A pin, or Touch ID on iOS devices, will add another layer of security, so hopefully toddlers on tablets everywhere don't end up sending strangers cash.
This week Marketplace Tech is exploring South by Southwest Interactive, the tech-oriented event that draws tens of thousands of people to Austin, Texas every year.
We spoke with designer John Maeda, who is at SXSW to talk about designing for the tech industry. A graduate of MIT and former president of the Rhode Island School of Design, Maeda is now a design partner at the Silicon Valley venture capital firm Kleiner Perkins Caufield and Byers. He talked with us about his first Macintosh, the tech industry's diversity problem, and how design can make technology more accessible.
The year you started at MIT — 1984 — is the year that the Apple Macintosh came out and your parents got you one?
Sure did. Brought a Macintosh to MIT and people made fun of me.
Because you were a weirdo?
At MIT we are all weirdos so that’s okay. It’s the fact that the Mac didn't look like a computer. It had pictures on it.
How did that piece of technology influence your approach to design?
I remember the time I first touched a Mac and it was so much faster at graphics processing. I could draw an ellipse. Drawing ellipse used to take like ... sitting there [saying] "Ahh, draw that ellipse!" And the Mac was flowing with you.
In your role at Kleiner Perkins, you work with companies to build and design from the beginning. At what point in that process do people start to notice good design?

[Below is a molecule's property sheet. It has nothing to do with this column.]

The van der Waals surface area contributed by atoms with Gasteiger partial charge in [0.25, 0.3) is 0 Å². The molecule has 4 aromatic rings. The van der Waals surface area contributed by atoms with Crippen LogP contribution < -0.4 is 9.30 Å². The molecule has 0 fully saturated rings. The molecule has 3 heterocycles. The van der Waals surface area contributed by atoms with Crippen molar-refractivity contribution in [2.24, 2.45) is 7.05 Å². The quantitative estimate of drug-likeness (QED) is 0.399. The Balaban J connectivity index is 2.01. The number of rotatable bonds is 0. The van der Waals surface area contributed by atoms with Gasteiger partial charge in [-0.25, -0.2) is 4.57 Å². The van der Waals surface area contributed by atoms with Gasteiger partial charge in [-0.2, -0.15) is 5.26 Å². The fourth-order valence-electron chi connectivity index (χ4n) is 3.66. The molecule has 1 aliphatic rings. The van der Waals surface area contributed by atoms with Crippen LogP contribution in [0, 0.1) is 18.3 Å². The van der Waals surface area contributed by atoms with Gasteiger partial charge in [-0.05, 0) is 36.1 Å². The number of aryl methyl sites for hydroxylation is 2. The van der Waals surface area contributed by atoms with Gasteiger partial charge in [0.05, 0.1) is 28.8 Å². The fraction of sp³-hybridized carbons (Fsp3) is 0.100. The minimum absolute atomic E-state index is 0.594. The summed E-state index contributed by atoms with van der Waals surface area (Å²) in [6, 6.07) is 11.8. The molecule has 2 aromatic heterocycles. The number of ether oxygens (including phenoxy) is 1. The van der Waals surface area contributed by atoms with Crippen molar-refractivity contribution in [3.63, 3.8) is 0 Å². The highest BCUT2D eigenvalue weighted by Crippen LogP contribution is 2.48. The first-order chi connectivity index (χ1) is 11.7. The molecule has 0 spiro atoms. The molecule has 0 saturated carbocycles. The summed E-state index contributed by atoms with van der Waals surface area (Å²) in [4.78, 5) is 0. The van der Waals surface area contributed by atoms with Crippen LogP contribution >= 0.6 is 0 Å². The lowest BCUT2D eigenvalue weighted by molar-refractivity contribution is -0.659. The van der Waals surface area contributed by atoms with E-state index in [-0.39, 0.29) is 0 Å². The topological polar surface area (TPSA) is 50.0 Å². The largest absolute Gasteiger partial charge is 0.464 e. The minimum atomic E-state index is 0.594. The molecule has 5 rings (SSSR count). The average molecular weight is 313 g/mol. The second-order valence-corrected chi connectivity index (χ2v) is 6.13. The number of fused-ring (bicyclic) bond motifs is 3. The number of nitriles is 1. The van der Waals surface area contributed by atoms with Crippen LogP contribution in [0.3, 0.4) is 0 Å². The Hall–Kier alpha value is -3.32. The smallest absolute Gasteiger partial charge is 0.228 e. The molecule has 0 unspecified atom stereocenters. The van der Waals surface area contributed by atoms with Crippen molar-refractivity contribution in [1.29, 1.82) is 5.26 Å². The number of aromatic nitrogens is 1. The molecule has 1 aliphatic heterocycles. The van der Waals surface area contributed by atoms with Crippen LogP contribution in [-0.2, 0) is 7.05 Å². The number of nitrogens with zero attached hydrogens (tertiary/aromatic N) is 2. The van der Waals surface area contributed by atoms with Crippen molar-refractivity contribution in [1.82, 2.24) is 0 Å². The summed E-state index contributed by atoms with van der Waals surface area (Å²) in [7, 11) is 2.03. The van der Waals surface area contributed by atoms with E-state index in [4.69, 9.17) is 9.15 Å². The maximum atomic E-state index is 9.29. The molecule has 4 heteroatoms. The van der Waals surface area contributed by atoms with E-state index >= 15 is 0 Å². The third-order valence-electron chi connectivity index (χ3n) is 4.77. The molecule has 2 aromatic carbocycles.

People's first notion of design is ... pretty stuff. And if you're there, I have to get them out of that. It’s about taking an idea and giving it a system behind it because design doesn't happen by buying a part. It happens by having people who can design.
Is there a design solution for the tech industry’s diversity problem?
Well, it’s a systems problem, really. The question is how do you design the system to enable people from different backgrounds to participate?
How do you do that?
Let me give an example. When you recruit for a more diverse student base, you forget that a diverse population will not stay on your campus if there aren't more role models like themselves. I would argue often at MIT, even at RISD, we need more people, more faculty around to role model for. So that’s a systems approach.
What’s a piece of technology that you really enjoy using, that you interact with and you just really appreciate the design of, that’s not a laptop, a smartphone, [and so on]?